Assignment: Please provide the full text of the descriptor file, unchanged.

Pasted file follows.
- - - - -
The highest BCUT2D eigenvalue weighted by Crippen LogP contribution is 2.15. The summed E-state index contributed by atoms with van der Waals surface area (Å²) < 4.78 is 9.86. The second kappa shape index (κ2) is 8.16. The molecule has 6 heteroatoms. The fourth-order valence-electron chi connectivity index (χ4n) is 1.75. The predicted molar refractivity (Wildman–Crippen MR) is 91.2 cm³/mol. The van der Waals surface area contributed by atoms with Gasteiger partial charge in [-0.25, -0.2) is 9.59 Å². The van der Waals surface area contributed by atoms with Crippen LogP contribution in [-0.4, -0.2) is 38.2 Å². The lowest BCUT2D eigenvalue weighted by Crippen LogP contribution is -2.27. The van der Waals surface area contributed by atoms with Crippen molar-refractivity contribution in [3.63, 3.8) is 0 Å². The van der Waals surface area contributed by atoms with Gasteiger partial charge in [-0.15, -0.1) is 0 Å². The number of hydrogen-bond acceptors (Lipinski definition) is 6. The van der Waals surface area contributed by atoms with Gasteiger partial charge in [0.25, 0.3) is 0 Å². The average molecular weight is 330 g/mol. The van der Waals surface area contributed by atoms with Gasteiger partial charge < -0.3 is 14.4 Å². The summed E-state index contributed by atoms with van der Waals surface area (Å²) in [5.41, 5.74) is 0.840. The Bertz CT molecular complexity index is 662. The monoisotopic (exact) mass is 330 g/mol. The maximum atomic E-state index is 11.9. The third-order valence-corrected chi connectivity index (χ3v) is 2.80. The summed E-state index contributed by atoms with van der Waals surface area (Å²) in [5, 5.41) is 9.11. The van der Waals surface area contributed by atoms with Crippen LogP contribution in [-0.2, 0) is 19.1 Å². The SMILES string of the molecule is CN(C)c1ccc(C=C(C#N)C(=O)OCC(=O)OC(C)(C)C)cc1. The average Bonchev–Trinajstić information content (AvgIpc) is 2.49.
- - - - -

The highest BCUT2D eigenvalue weighted by Crippen LogP contribution is 2.15. The summed E-state index contributed by atoms with van der Waals surface area (Å²) < 4.78 is 9.86. The second kappa shape index (κ2) is 8.16. The molecule has 6 heteroatoms. The fourth-order valence-electron chi connectivity index (χ4n) is 1.75. The predicted molar refractivity (Wildman–Crippen MR) is 91.2 cm³/mol. The van der Waals surface area contributed by atoms with Gasteiger partial charge in [-0.25, -0.2) is 9.59 Å². The van der Waals surface area contributed by atoms with Crippen LogP contribution in [-0.4, -0.2) is 38.2 Å². The lowest BCUT2D eigenvalue weighted by Crippen LogP contribution is -2.27. The van der Waals surface area contributed by atoms with Crippen molar-refractivity contribution in [3.63, 3.8) is 0 Å². The van der Waals surface area contributed by atoms with Gasteiger partial charge in [-0.15, -0.1) is 0 Å². The number of hydrogen-bond acceptors (Lipinski definition) is 6. The van der Waals surface area contributed by atoms with Gasteiger partial charge in [0.25, 0.3) is 0 Å². The average molecular weight is 330 g/mol. The van der Waals surface area contributed by atoms with Gasteiger partial charge < -0.3 is 14.4 Å². The summed E-state index contributed by atoms with van der Waals surface area (Å²) in [5.41, 5.74) is 0.840. The Bertz CT molecular complexity index is 662. The monoisotopic (exact) mass is 330 g/mol. The maximum atomic E-state index is 11.9. The third-order valence-corrected chi connectivity index (χ3v) is 2.80. The summed E-state index contributed by atoms with van der Waals surface area (Å²) in [5, 5.41) is 9.11. The van der Waals surface area contributed by atoms with Crippen LogP contribution in [-0.2, 0) is 19.1 Å². The SMILES string of the molecule is CN(C)c1ccc(C=C(C#N)C(=O)OCC(=O)OC(C)(C)C)cc1. The average Bonchev–Trinajstić information content (AvgIpc) is 2.49.